Amid reports of a draft Supreme Court opinion that would overturn Roe v. Wade, an ABC News/Washington Post poll finds that majorities of Americans support upholding Roe, say abortion should be legal in all or most cases and -- by a wide margin -- see abortion as a decision to be made by a woman and her doctor, not by lawmakers.
The national survey was completed last week, in advance of a report by Politico Monday night that a proposed first draft of an opinion, apparently by Justice Samuel Alito, called for reversing Roe in a case challenging Mississippi's ban on abortions after 15 weeks of pregnancy.
In this poll, by contrast, 57% of Americans oppose a ban after 15 weeks; 58% say abortion should be legal in all or most cases; and 54% say the court should uphold Roe, compared with 28% who say the ruling should be overturned.
Support for upholding Roe is 6 percentage points lower than it was in an ABC/Post poll last November. Preference for reversing it is essentially unchanged; instead, more in this survey express no opinion, 18%.
Moving the question outside a legal framework, 7 in 10 say the decision whether or not a woman can have an abortion should be left to the woman and her doctor; this also is down from November, by 5 points. Twenty-four percent instead say abortion should be regulated by law. Even among those who say abortion should be illegal in all or most cases, a substantial share, 41%, also say it should be left to the woman and her doctor.
Trends are not consistent. While support for abortion rights is down slightly in the two items noted above, it's higher than previously (up 12 points from 2011) "when the woman cannot afford to have a child," and unchanged in other measures.
Legal or illegal?
Basic views on whether or not abortion should be legal have been more or less stable in polling going back 27 years. The 58% who say it should be legal in all or most cases is very near the average, 56%, in nearly three dozen ABC/Post polls since mid-1995, ranging from 49% to 60%. This includes 26% who now say it should be legal in all cases, exceeding the average, 21%; and 33% who say it should be legal in most cases.
Thirty-seven percent in this poll, produced for ABC News by Langer Research Associates, instead say abortion should be illegal in most cases (21%) or all cases (16%). That's less than the long-term average, 42%, with a range from 36% to 48%. (Five percent have no opinion on this question.)
Considering specific circumstances, substantial majorities say abortion should be legal when the woman's physical health is endangered (82%), when the pregnancy was caused by rape or incest (79%) and when there's evidence of serious birth defects (67%).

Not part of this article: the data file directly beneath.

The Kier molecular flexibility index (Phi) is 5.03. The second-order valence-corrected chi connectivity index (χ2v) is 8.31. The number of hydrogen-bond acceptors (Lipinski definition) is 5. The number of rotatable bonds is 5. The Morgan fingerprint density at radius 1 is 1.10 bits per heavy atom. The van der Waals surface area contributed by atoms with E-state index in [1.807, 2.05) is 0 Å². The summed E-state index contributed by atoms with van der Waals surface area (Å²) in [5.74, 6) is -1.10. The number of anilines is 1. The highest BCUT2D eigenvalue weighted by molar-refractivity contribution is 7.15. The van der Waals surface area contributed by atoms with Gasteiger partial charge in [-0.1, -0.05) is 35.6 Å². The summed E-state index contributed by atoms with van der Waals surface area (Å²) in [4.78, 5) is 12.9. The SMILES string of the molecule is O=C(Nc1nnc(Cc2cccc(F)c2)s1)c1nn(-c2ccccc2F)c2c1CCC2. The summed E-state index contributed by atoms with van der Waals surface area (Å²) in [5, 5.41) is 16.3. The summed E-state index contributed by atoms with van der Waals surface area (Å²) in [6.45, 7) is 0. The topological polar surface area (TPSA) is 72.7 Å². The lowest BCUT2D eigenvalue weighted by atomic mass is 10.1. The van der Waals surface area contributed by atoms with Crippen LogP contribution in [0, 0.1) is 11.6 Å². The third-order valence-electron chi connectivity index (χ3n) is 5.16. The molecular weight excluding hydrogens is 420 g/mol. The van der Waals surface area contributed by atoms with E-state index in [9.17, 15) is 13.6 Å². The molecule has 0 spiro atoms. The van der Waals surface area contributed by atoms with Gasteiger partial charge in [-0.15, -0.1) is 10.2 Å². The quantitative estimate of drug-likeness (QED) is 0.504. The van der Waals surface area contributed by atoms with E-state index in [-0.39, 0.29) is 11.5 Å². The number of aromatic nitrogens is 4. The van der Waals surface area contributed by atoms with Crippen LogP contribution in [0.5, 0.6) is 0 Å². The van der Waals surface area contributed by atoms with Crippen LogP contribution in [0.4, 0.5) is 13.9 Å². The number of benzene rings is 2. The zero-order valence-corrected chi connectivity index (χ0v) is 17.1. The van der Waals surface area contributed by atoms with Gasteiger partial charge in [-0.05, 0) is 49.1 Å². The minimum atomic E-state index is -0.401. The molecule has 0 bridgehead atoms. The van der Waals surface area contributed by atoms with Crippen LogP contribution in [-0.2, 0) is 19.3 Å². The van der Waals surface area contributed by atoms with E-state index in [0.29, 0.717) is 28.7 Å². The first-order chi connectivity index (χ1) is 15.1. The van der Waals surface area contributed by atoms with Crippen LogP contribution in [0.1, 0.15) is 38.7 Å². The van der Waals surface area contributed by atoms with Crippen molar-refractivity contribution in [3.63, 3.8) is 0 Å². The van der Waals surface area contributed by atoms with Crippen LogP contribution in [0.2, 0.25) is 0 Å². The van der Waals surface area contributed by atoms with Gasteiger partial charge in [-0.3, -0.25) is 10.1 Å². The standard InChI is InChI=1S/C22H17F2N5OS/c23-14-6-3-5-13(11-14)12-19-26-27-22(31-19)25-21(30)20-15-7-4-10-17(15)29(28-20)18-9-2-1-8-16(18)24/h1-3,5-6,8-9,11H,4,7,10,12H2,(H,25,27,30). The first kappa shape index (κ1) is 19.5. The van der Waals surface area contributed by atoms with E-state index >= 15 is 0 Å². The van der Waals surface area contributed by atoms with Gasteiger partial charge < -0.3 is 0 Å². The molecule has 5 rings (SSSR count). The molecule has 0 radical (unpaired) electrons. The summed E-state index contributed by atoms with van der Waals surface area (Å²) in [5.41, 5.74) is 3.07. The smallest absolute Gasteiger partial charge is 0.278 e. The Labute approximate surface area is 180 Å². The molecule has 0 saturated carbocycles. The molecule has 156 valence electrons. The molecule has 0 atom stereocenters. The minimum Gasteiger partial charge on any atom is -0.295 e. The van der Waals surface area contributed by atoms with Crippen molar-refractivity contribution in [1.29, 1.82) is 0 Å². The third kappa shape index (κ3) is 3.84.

The public divides on another circumstance: When the woman cannot afford to have a child, 48% say abortion should be legal, 45% illegal. Support for legal abortion in this case is its highest in six polls dating back to 1996.
On another front, the poll finds most Americans are unaware of new abortion restrictions in their states. In the 22 states that have passed abortion restrictions since 2020, just 30% of residents are aware that this has occurred; more, 44%, think not, with 26% unsure. An open question is how people who favor legal abortion may react if and when they learn their state has taken a different tack.
Regarding state-level action, 36% say laws on access to abortion in their state should be left as they are now and 33% say access to abortion should be easier than it is now. Fewer, 25%, say abortion access should be harder than it is currently.
Support for greater restrictions is muted, 30%, even in the 26 states that are reported by the Guttmacher Institute as likely to ban legal abortion if Roe v. Wade were overturned. This shrinks to 21% in other states.
Testing two specific restrictions, almost identical numbers say they'd oppose a law in their state making abortions legal only in the first six weeks of pregnancy (58%) or, as mentioned, only in the first 15 weeks (57%); 36% alike support each prospect. At least 12 states have passed six-week bans (most of which have been struck down or blocked by the courts) and five states have passed 15-week bans, with partial passage in a sixth.
Sixty-two percent of women and 55% of men say abortion should be legal in all or most cases. The gap widens on the shares who say it should be legal in all cases -- 33% of women, compared with 19% of men, a wider gap than typical.
Support for legal abortion is highest among liberals (82%), people with no religious preference (80%), Democrats (79%), those with post-graduate degrees (74%) and Northeasterners (72%). It's lowest among strong conservatives (20%), evangelical Protestants (28%) and Republicans (33%).
As noted, Americans by 54-28% say the Supreme Court should uphold Roe; it's a similar 51-32% in the states where abortion bans or severe restrictions are anticipated if the ruling were overturned. Among groups, support for overturning Roe reaches a slim majority only among conservatives, 52%. Perhaps surprisingly, support for overturning the precedent reaches only 44% among Republicans and 45% among evangelical Protestants, two of the groups most apt to say abortion should be illegal.
This ABC News/Washington Post poll was conducted by landline and cellular telephone April 24-28, 2022, in English and Spanish, among a random national sample of 1,004 adults. Results have a margin of sampling error of 3.5 percentage points, including the design effect. Partisan divisions are 29-25-40%, Democrats-Republicans-independents.
The survey was produced for ABC News by Langer Research Associates, with sampling and data collection by Abt Associates. See details on the survey's methodology here.